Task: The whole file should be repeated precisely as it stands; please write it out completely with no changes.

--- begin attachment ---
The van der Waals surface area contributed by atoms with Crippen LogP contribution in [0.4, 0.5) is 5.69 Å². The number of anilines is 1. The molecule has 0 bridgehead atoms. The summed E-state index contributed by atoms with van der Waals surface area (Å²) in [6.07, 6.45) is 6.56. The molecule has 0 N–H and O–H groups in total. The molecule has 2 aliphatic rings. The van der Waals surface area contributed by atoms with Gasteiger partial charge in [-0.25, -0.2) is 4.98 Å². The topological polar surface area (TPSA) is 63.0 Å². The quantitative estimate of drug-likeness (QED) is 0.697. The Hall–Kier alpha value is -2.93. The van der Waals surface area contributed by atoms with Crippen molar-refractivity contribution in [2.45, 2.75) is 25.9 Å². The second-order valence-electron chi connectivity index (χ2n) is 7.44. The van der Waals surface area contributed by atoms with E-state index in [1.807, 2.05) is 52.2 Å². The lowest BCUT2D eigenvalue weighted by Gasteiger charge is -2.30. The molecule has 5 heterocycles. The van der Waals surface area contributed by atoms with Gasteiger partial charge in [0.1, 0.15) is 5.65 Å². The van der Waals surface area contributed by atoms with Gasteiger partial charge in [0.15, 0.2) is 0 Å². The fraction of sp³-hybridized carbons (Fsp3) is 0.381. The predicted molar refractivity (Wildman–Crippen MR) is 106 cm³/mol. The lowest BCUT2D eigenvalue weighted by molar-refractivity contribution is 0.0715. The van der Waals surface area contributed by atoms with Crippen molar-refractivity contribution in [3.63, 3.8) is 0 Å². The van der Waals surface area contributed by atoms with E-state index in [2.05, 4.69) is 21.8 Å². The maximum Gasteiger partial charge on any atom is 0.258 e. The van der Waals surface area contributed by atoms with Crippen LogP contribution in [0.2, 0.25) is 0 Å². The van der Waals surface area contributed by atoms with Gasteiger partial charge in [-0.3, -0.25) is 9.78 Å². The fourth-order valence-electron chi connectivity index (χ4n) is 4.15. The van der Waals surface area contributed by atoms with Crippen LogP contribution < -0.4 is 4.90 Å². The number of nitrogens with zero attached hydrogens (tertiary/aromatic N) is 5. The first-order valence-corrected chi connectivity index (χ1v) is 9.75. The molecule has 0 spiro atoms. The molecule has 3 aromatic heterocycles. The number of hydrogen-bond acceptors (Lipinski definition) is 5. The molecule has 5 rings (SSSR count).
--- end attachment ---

The van der Waals surface area contributed by atoms with Crippen LogP contribution in [0.4, 0.5) is 5.69 Å². The number of anilines is 1. The molecule has 0 bridgehead atoms. The summed E-state index contributed by atoms with van der Waals surface area (Å²) in [6.07, 6.45) is 6.56. The molecule has 0 N–H and O–H groups in total. The molecule has 2 aliphatic rings. The van der Waals surface area contributed by atoms with Gasteiger partial charge in [-0.25, -0.2) is 4.98 Å². The topological polar surface area (TPSA) is 63.0 Å². The quantitative estimate of drug-likeness (QED) is 0.697. The Hall–Kier alpha value is -2.93. The van der Waals surface area contributed by atoms with Crippen molar-refractivity contribution in [2.45, 2.75) is 25.9 Å². The second-order valence-electron chi connectivity index (χ2n) is 7.44. The van der Waals surface area contributed by atoms with E-state index in [1.807, 2.05) is 52.2 Å². The lowest BCUT2D eigenvalue weighted by Gasteiger charge is -2.30. The molecule has 5 heterocycles. The van der Waals surface area contributed by atoms with Gasteiger partial charge in [0.1, 0.15) is 5.65 Å². The van der Waals surface area contributed by atoms with Gasteiger partial charge in [0.15, 0.2) is 0 Å². The fraction of sp³-hybridized carbons (Fsp3) is 0.381. The predicted molar refractivity (Wildman–Crippen MR) is 106 cm³/mol. The lowest BCUT2D eigenvalue weighted by molar-refractivity contribution is 0.0715. The van der Waals surface area contributed by atoms with Crippen molar-refractivity contribution in [3.63, 3.8) is 0 Å². The van der Waals surface area contributed by atoms with E-state index in [2.05, 4.69) is 21.8 Å². The maximum Gasteiger partial charge on any atom is 0.258 e. The van der Waals surface area contributed by atoms with Crippen LogP contribution in [0.2, 0.25) is 0 Å². The van der Waals surface area contributed by atoms with Gasteiger partial charge in [-0.3, -0.25) is 9.78 Å². The fourth-order valence-electron chi connectivity index (χ4n) is 4.15. The van der Waals surface area contributed by atoms with Crippen LogP contribution < -0.4 is 4.90 Å². The number of nitrogens with zero attached hydrogens (tertiary/aromatic N) is 5. The first-order valence-corrected chi connectivity index (χ1v) is 9.75. The molecule has 0 spiro atoms. The molecule has 3 aromatic heterocycles. The number of hydrogen-bond acceptors (Lipinski definition) is 5. The molecule has 5 rings (SSSR count).